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US patrols Syria border with Kurds for first time since troop withdrawal Open in fullscreen

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US patrols Syria border with Kurds for first time since troop withdrawal

Some US forces have remained in Syria to protect its oil reserves [Getty]

Date of publication: 31 October, 2019

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The patrol follows the arrival of US reinforcements in Syria from neighbouring Iraq in recent days, in what has been seen as a reversal of Trump's pullout order.
US forces patrolled part of Syria's border with Turkey on Thursday in the first such move since Washington withdrew troops from the area earlier this month, according to an AFP correspondent in the area.

Five armoured vehicles bearing US flags patrolled a strip of the frontier north of the town of Qahtaniyah, an area where regime forces were expected to deploy as part of a deal with Turkey, the correspondent said.

The patrol was accompanied by Kurdish fighters of the Syrian Democratic Forces, the main US ally in the years-long battle against the Islamic State group.

US forces used to patrol the section of border north of Qahtaniyah before Washington announced its pullback on 6 October.

Comment: Cutting deals with the devil: US betrayal pushes Syria's Kurds into clutches of regime

The Britain-based Syrian Observatory for Human Rights said it is part of an eastern stretch of the frontier where US forces are seeking to maintain a presence.

"They want to prevent Russia and the regime from reaching parts of the border that lie east of the city of Qamishli," the de-facto capital of Syria's Kurdish minority, Observatory head Rami Abdul Rahman said.

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The patrol follows the arrival of US reinforcements in Syria from neighbouring Iraq in recent days, in what has been seen as a reversal of US President Donald Trump's pullout order.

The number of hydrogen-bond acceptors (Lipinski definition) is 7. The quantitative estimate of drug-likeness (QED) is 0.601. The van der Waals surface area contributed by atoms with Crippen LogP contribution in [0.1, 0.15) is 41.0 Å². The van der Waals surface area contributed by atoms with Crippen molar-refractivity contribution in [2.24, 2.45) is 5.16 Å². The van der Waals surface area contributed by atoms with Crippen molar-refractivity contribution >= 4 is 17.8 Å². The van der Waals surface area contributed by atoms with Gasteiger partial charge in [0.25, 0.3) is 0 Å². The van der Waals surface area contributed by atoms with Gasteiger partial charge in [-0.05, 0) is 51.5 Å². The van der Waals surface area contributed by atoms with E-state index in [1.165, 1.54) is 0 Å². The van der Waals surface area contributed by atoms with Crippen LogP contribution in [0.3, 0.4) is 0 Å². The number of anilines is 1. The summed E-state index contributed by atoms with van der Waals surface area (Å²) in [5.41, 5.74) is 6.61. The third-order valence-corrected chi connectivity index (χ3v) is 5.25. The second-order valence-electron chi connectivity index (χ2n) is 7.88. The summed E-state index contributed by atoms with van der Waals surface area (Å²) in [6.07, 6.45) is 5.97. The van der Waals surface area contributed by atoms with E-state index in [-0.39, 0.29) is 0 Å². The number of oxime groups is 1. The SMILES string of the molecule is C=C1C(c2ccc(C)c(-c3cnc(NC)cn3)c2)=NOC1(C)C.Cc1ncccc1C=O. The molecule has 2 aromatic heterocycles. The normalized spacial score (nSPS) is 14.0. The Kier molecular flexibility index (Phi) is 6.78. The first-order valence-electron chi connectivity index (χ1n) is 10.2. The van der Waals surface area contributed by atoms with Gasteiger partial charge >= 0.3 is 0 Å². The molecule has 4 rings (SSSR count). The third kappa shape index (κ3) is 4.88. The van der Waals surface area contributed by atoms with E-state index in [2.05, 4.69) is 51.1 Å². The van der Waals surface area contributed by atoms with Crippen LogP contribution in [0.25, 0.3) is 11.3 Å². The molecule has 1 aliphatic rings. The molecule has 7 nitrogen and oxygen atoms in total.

Washington has begun reinforcing positions in Deir az-Zour province with extra military assets in coordination with the SDF to prevent the Islamic State group and other actors from gaining access to oil fields in the area, a US defence official has said.

The Turkish army and its Syrian proxies launched an offensive against Kurdish forces in northeastern Syria on 9 October with the aim of creating a buffer zone.

The invasion left hundreds dead and displaced tens of thousands, prompting Ankara and Moscow to hold a summit in Sochi.

Under the deal signed in the Russian Black Sea resort, Turkey is to assume control over one 120 kilometre (75 mile) wide section in the centre of the border, while Syrian regime forces are to deploy in sections to the east and west.

Along the whole length of the border, a 10-kilometre-deep buffer zone is to be created on the Syrian side which will be jointly patrolled by Russian and Turkish troops.

Turkey has warned it will directly attack and Kurdish fighters remaining in the border zone after the withdrawal deadline.

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